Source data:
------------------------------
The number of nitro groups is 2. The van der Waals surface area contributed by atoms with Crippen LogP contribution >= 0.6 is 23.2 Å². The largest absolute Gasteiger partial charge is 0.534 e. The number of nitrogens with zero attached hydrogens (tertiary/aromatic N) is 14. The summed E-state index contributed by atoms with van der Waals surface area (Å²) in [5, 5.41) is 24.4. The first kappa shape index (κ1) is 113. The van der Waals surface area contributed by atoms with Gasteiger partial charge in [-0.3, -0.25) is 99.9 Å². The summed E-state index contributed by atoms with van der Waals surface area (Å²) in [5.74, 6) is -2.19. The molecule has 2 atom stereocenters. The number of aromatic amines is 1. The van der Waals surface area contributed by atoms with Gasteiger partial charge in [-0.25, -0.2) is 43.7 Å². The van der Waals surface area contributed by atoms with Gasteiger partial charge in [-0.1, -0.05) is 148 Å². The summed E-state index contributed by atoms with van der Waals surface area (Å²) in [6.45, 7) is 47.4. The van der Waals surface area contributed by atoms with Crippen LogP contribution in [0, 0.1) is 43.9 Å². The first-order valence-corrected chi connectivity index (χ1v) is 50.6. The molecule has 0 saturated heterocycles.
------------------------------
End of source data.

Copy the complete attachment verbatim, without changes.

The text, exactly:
The number of nitro groups is 2. The van der Waals surface area contributed by atoms with Crippen LogP contribution >= 0.6 is 23.2 Å². The largest absolute Gasteiger partial charge is 0.534 e. The number of nitrogens with zero attached hydrogens (tertiary/aromatic N) is 14. The summed E-state index contributed by atoms with van der Waals surface area (Å²) in [5, 5.41) is 24.4. The first kappa shape index (κ1) is 113. The van der Waals surface area contributed by atoms with Gasteiger partial charge in [-0.3, -0.25) is 99.9 Å². The summed E-state index contributed by atoms with van der Waals surface area (Å²) in [5.74, 6) is -2.19. The molecule has 2 atom stereocenters. The number of aromatic amines is 1. The van der Waals surface area contributed by atoms with Gasteiger partial charge in [-0.25, -0.2) is 43.7 Å². The van der Waals surface area contributed by atoms with Gasteiger partial charge in [-0.1, -0.05) is 148 Å². The summed E-state index contributed by atoms with van der Waals surface area (Å²) in [6.45, 7) is 47.4. The van der Waals surface area contributed by atoms with Crippen LogP contribution in [0, 0.1) is 43.9 Å². The first-order valence-corrected chi connectivity index (χ1v) is 50.6. The molecule has 0 saturated heterocycles.